The following information should be used as a guide only and is not intended to provide specific medical advice. Please always consult your personal physician for medical advice, prescriptions and instructions for use of medications.


Hypothermia can kill in mere minutes. Cold temperature, but also strong wind causes the body to rapidly lose heat. You start to shiver in order to maintain body heat from the rapid muscular shaking. If your body temperature drops to 35C/95F, you may get dizzy and disoriented, then the shivering stops. The body now maintains temperature only around the important organs; heart, brain and lungs and shuts down blood circulation to the arms and legs. Your pulse becomes weak and slow. Your blood vessels widen. Now, you feel hot and want to remove your clothes, finally slipping into unconsciousness. Eventually, your heartbeat stops.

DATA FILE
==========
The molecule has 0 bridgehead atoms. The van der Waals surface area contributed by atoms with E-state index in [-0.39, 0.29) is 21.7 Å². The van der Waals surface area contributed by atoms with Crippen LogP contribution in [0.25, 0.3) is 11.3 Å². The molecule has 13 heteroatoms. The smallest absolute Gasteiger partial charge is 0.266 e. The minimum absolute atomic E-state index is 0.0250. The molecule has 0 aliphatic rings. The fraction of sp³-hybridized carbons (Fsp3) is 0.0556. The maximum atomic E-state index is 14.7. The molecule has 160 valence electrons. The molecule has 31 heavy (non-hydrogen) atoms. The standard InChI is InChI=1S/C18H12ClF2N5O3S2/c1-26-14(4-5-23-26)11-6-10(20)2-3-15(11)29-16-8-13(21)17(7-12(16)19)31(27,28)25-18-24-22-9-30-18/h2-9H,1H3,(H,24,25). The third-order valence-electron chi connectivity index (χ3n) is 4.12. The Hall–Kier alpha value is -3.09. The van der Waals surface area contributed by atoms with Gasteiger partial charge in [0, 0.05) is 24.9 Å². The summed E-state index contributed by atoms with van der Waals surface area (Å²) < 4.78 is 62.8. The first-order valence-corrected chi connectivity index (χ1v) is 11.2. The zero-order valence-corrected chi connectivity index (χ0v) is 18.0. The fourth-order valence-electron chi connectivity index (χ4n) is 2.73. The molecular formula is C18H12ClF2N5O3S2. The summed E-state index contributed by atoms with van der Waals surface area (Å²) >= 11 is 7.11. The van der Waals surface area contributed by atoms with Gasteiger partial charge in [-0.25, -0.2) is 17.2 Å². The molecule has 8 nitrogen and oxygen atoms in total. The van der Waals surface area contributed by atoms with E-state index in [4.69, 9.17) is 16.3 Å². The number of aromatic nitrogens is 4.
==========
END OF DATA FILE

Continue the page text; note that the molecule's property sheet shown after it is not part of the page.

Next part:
Full blown Hypothermia will not be improved by additional clothing since clothing doesn’t generate heat. In difficult climbing situations, you need to put hot water bottles in your armpits, to your crotch and/or stomach – or you can strip and get into a sleeping bag – together with another undressed person, to warm up by the others body heat (yeah, yeah – keep your dirty imagination to yourself!).

Otherwise – keep moving until at safety. In 1998, a climber died of hypothermia on the North Side. All that was found left of him was his clothing neatly folded below the summit. This is quite typical of the condition. Confused, the brain tries to bring some order in the situation, thus folding the clothes.

Again, prevention is key! Here are some tips:
– Stay well nourished to help your body produce heat and shiver effectively when needed.
– Stay well hydrated and well rested.
– Change wet inner garments promptly
– INSULATE! (head and neck are key!) – great materials include Gore-Tex, Thinsulate, Flectalon
– Follow the C-O-L-D clothing principle:
– Clean
– Open – when exercising to reduce sweating/wetness
– Loose/Layers – to retain heat
– Dry – to limit conductive heat loss

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